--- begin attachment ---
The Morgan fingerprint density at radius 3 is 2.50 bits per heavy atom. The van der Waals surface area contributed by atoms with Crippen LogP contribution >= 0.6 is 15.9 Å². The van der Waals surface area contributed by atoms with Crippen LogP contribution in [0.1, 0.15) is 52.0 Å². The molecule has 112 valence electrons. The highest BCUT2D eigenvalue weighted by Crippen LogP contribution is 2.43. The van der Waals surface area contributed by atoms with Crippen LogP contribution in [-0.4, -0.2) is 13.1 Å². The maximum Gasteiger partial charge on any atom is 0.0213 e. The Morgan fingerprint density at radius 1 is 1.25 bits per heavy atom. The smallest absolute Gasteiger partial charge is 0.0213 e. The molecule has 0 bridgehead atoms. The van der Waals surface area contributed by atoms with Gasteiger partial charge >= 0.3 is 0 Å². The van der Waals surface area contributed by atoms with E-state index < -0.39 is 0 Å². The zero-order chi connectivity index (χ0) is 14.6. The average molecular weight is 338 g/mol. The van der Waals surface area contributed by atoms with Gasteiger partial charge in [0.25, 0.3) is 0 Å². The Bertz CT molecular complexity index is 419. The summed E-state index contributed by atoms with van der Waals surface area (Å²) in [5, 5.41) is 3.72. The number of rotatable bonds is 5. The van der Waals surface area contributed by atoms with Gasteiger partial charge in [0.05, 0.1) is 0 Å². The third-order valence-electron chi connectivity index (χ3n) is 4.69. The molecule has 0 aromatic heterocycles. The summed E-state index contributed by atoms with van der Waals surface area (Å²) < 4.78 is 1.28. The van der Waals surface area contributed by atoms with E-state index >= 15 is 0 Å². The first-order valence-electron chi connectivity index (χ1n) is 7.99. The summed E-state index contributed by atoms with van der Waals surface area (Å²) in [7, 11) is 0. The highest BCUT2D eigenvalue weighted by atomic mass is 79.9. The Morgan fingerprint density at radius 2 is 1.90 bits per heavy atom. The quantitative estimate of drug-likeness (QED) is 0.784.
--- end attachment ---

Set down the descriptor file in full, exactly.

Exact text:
The Morgan fingerprint density at radius 3 is 2.50 bits per heavy atom. The van der Waals surface area contributed by atoms with Crippen LogP contribution >= 0.6 is 15.9 Å². The van der Waals surface area contributed by atoms with Crippen LogP contribution in [0.1, 0.15) is 52.0 Å². The molecule has 112 valence electrons. The highest BCUT2D eigenvalue weighted by Crippen LogP contribution is 2.43. The van der Waals surface area contributed by atoms with Crippen LogP contribution in [-0.4, -0.2) is 13.1 Å². The maximum Gasteiger partial charge on any atom is 0.0213 e. The Morgan fingerprint density at radius 1 is 1.25 bits per heavy atom. The smallest absolute Gasteiger partial charge is 0.0213 e. The molecule has 0 bridgehead atoms. The van der Waals surface area contributed by atoms with Gasteiger partial charge >= 0.3 is 0 Å². The van der Waals surface area contributed by atoms with E-state index < -0.39 is 0 Å². The zero-order chi connectivity index (χ0) is 14.6. The average molecular weight is 338 g/mol. The van der Waals surface area contributed by atoms with Gasteiger partial charge in [0.25, 0.3) is 0 Å². The Bertz CT molecular complexity index is 419. The summed E-state index contributed by atoms with van der Waals surface area (Å²) in [5, 5.41) is 3.72. The number of rotatable bonds is 5. The van der Waals surface area contributed by atoms with Gasteiger partial charge in [0.05, 0.1) is 0 Å². The third-order valence-electron chi connectivity index (χ3n) is 4.69. The molecule has 0 aromatic heterocycles. The summed E-state index contributed by atoms with van der Waals surface area (Å²) < 4.78 is 1.28. The van der Waals surface area contributed by atoms with E-state index >= 15 is 0 Å². The first-order valence-electron chi connectivity index (χ1n) is 7.99. The summed E-state index contributed by atoms with van der Waals surface area (Å²) in [7, 11) is 0. The highest BCUT2D eigenvalue weighted by atomic mass is 79.9. The Morgan fingerprint density at radius 2 is 1.90 bits per heavy atom. The quantitative estimate of drug-likeness (QED) is 0.784.